A letter for healthcare change.


<<< My two younger brothers died from cancer in the last couple of years. Around Christmas time my last brother died and had so much medical debt when he left this earth their home is being forclosed on and his widow is being kicked to the streets. She has not had to work since they were married for almost forty years because he always had good paying jobs and business on the side. He left no life insurance because he had to borrow from it for the last couple years to keep their home. What is she going to do? It’s a real shame things come to this when we could at least begin to fix problems. There are hundreds of thousands of stories about people having life changing things happen because of our lack of an efficient health care system.>>>

You don’t seem to grasp the mathematic improbability that a government could survive trying to fund such things.

“Free” government health care is the MOST expensive in the WORLD. The “free” system in Russia costs 35% of Russia’s GDP, and each year it still gets WORSE, with the average life expectancy of a Russian man now down to 58 years.

The simple fact is that if your brother did NOT have assets and insurance, etc., to fund such things, he would have gotten NO treatment at all, because the government would have cut him off at about $10,000 (which would STILL bankrupt the entire government).

A Russian friend’s wife, a gynecologist, invited me and my American friend to her office, which we gladly accepted. On the way down the snow swept street, we decided to stop at the post office to get stamps. That required us to get at the end of a line which snaked around the streets for several blocks. After waiting so patiently in the blowing snow for what seems like an hour, it was finally our turn to ask for stamps, only to learn that they had run out yesterday. Oh, well, at least we didn’t have to wait in another line which was even longer than the one to the post office. Except it turns out that this was the line to HER office. You cannot imagine the glares we got when we went to the front of this line, even though we were simply accompanying her to the office.

This is exactly what we found in her office: a SMALL filing cabinet, a table (not a desk), three chairs, and a telephone. Because there were two American visitors there, we took turns sharing one chair, she sat in the other chair, and each of the hundreds of patients who came in sat in the third chair. Nobody seemed to be bothered that two obvious Americans were there—they were just too excited to have finally been able to just SEE her. The “doctor’s visits” were very brisk, with everyone obviously aware of the hundreds of people waiting behind them. One woman came in looking really sad, and after just a few minutes with the gynecologist, went away with the biggest smile we had seen all day. So at dinner that night, both of us wanted to ask her what kind of good news would have made her so happy. It wasn’t hard for her to remember which patient that was, because she was literally the only one who seemed so happy.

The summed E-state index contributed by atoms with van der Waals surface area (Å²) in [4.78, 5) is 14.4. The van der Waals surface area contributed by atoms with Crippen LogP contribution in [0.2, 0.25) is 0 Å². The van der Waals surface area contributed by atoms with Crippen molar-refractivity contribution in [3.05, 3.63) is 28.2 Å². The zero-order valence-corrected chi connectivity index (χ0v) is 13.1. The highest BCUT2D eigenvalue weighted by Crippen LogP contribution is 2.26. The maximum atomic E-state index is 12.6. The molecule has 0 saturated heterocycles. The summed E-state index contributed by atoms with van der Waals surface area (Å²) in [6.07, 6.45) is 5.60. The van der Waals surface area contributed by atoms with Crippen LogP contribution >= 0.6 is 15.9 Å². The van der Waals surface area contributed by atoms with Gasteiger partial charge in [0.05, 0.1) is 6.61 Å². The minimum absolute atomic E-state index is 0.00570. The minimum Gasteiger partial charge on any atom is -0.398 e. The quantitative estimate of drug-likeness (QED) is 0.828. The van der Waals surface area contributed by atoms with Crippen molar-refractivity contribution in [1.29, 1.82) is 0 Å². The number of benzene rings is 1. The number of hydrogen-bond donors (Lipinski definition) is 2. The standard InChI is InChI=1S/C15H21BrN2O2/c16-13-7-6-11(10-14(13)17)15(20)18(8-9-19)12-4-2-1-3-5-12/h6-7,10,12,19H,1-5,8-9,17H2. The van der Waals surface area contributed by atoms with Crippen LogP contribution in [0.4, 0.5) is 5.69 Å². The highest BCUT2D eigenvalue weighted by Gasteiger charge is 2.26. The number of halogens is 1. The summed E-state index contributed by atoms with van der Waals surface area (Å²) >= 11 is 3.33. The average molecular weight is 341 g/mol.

A. She had cancer.

Q. Cancer?

A. Yes.

Q. So she was happy she had cancer?

A. No, I told her she didn’t have cancer.

Q. [two jaws hanging to the table] Why would you tell her that?

A. I’m required by law to tell her that, and there’s nothing we can do about it anyway.

Q. Don’t you tell her children or husband or parents?

A. We can’t. It’s against the law.

Q. So nobody will ever tell her or her relatives that she has cancer, and she won’t receive any treatment for it?

A. No. There’s no treatment for it, it would be too time consuming to get others involved, and there’s no money allocated for cancer research, drugs, or equipment.

Q. [to others at the table] How can you accept such a contradiction in the duty of doctors to their patients, where lying to them becomes a social norm or public mandate?

A. All shoulders shrugged in agreement with the doctor’s account].

So there you have it. The ultimate efficiency of single payer health care. The cheaper we can make it, the better off are the people who’re expected to pay for it. The less interaction there is between doctor and patient, the less we manage drugs and equipment, more efficient the health care system.

John Knight

Ps—at least your brothers’ doctors told them they had cancer, something no Russian is now offered the luxury of under their “free” health care program.

From: whatnowgop [mailto:whatnowgop@yahoo.com]
Sent: Saturday, March 13, 2010 2:03 AM
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Subject: Re: A letter for healthcare change.

My two younger brothers died from cancer in the last couple of years. Around Christmas time my last brother died and had so much medical debt when he left this earth their home is being forclosed on and his widow is being kicked to the streets. She has not had to work since they were married for almost forty years because he always had good paying jobs and business on the side. He left no life insurance because he had to borrow from it for the last couple years to keep their home. What is she going to do? It’s a real shame things come to this when we could at least begin to fix problems. There are hundreds of thousands of stories about people having life changing things happen because of our lack of an efficient health care system.

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